It’s fun while it lasts, but the campaign is very short (under a few hours) and definitely left me wanting more, to the point where I could see why it has a $49.99 price point. More cutscenes, more unique characters, and more ways to facilitate the microgames beyond what the story mode had to offer. Once you’re done, hardcore WarioWare players might like the semi-addicting level-up system. The gist is that you can buy “prezzies” for in-game currency, and gift them to each character (0f which there are many) to unlock more color schemes for them (as well as straight-up outfits), and art. It’s incredibly cute, and I had a lot of fun leveling a few of my favorites up, but never really took to it long term. In the end it feels like a whole lot of busywork, though I admire the team for trying to keep people interested if they want to wring out more content.
Then there’s the Wario Cup solo weekly challenges, which feature a highly complex scoring system that’s actually pretty cool (albeit fleeting, and played during each reset). So that’s pretty much what you get with the campaign mode: two-player co-op (with local wireless for two systems, which I was unable to test with one code), the leveling system, and the ability to replay prior microgames. Beyond that, there’s weekly challenges and “variety pack” party games.
Those party games are really where you’re going to want to hang your hat, and I suggest bringing at least one person along for the ride. While the campaign probably isn’t going to last a ton of people very long, the party modes, specifically versus, could keep everyone entertained for quite a while. Here’s the gist of what’s on offer:
- Gotta Bounce (keep the ball up): 1-4 players
- Daily Grind (a basic side-scrolling level-based adventure): 1-4 players
- Friendless Battle (an endless Smash Bros.-like battle game): 1 player
- High Five (volleyball with a twist): 1-4 players
- Duelius Maximus (a head-to-head arena gametype, and my favorite mode, where players try and finish microgames faster and more efficiently): 2 players
- Rising Star (a score-based head-to-head mode with microgames): 2 players
- Balloon Bang (a hot potato style meta-game amid microgame competition): 2-4 players
- Sly Angle (a puzzle meta-game in which players assemble triangles amid microgames): 2-4 players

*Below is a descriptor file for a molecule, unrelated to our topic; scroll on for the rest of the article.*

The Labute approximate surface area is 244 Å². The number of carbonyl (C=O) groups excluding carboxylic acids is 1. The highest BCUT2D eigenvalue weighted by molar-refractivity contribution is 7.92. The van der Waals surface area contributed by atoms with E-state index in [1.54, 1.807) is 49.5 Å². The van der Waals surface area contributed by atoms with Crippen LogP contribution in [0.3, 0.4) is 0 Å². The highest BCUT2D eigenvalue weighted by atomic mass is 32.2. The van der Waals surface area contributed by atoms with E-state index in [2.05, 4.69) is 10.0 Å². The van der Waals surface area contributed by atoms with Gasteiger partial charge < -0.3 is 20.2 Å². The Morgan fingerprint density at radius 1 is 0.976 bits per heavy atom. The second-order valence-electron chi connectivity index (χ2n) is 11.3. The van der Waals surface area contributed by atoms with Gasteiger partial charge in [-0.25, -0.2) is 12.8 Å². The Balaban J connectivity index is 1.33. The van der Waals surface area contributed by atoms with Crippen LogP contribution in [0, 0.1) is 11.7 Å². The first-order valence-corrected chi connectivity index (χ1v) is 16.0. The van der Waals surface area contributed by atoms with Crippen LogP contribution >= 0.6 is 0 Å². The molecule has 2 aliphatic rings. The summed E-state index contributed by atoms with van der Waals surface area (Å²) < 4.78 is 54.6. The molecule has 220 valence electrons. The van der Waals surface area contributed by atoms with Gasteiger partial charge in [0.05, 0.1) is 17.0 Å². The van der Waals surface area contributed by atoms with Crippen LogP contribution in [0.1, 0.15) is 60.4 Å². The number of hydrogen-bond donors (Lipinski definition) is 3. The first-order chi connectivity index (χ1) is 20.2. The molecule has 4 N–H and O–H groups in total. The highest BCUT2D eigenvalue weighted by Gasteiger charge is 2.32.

- Puck’er Up (an air hockey meta-game amid microgame scoring): 2-4 players
- Frenemy Frenzy (a Smash Bros. versus battle game): 2-4 players
As you can see, the bulk of the variety pack offerings ultimately feed into a battle of who can win more microgames, but at the same time, those games are even more fun with actual stakes at play. Once again versus is the way to go for WarioWare: Get It Together!, and the more the merrier. Duelius Maximus has a special place in my heart because of how competitive it is, including a “lightning” mode that awards each round to the player who finishes a microgame first, down to the second. A lot of the other ones are slower-paced and beat around the bush, but this heads-up mode should sate a lot of competitive players in perpetuity.
Frenemy Frenzy (and to a lesser extent, Friendless Battle) deserves a special mention as well. The term “Smash-like” is really loaded, but in this case, it’s very clear what the team was going for. You can pick from the roster as normal, and each character will sport their base abilities, no strings attached. You crash into each other until someone’s HP is gone, and then they’re eliminated. There’s a few items in play, and several interactive arenas. It’s fun in short bursts, doubly so for the Friendless Battle mode, which can get repetitive after a few sessions. And to be clear, none of it is actually balanced, so don’t expect a Smash replacement anytime soon. Still, as one of many modes (and with a loose AI/bot endless option), it’s a nice bonus.
I’m grateful that another Wario game even exists, and WarioWare: Get It Together! is going to be a hit for a lot of people who are already dedicated to this special brand of weird. But for some, the homogenization of a few aspects might not last them more than a week, so make sure you bring people into the fold if you want to jump in at full asking price.
[This review is based on a retail build of the game provided by the publisher.]